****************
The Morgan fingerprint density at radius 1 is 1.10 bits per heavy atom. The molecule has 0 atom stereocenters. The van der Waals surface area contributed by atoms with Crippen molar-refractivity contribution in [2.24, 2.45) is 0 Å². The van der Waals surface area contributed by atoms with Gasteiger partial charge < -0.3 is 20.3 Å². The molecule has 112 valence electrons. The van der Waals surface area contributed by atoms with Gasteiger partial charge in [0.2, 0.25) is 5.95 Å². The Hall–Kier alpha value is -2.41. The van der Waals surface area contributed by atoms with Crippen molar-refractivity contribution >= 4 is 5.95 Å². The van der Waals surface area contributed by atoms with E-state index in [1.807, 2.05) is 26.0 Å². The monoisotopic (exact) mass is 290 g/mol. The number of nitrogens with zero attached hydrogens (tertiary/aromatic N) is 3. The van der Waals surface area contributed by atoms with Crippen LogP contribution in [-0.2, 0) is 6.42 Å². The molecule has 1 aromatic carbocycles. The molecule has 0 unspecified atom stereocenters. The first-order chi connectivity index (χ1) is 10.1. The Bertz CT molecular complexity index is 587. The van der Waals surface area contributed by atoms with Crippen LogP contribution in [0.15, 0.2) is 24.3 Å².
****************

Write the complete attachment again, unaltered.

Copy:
The Morgan fingerprint density at radius 1 is 1.10 bits per heavy atom. The molecule has 0 atom stereocenters. The van der Waals surface area contributed by atoms with Crippen molar-refractivity contribution in [2.24, 2.45) is 0 Å². The van der Waals surface area contributed by atoms with Gasteiger partial charge < -0.3 is 20.3 Å². The molecule has 112 valence electrons. The van der Waals surface area contributed by atoms with Gasteiger partial charge in [0.2, 0.25) is 5.95 Å². The Hall–Kier alpha value is -2.41. The van der Waals surface area contributed by atoms with Crippen molar-refractivity contribution >= 4 is 5.95 Å². The van der Waals surface area contributed by atoms with E-state index in [1.807, 2.05) is 26.0 Å². The monoisotopic (exact) mass is 290 g/mol. The number of nitrogens with zero attached hydrogens (tertiary/aromatic N) is 3. The van der Waals surface area contributed by atoms with Crippen LogP contribution in [-0.2, 0) is 6.42 Å². The molecule has 1 aromatic carbocycles. The molecule has 0 unspecified atom stereocenters. The first-order chi connectivity index (χ1) is 10.1. The Bertz CT molecular complexity index is 587. The van der Waals surface area contributed by atoms with Crippen LogP contribution in [0.15, 0.2) is 24.3 Å².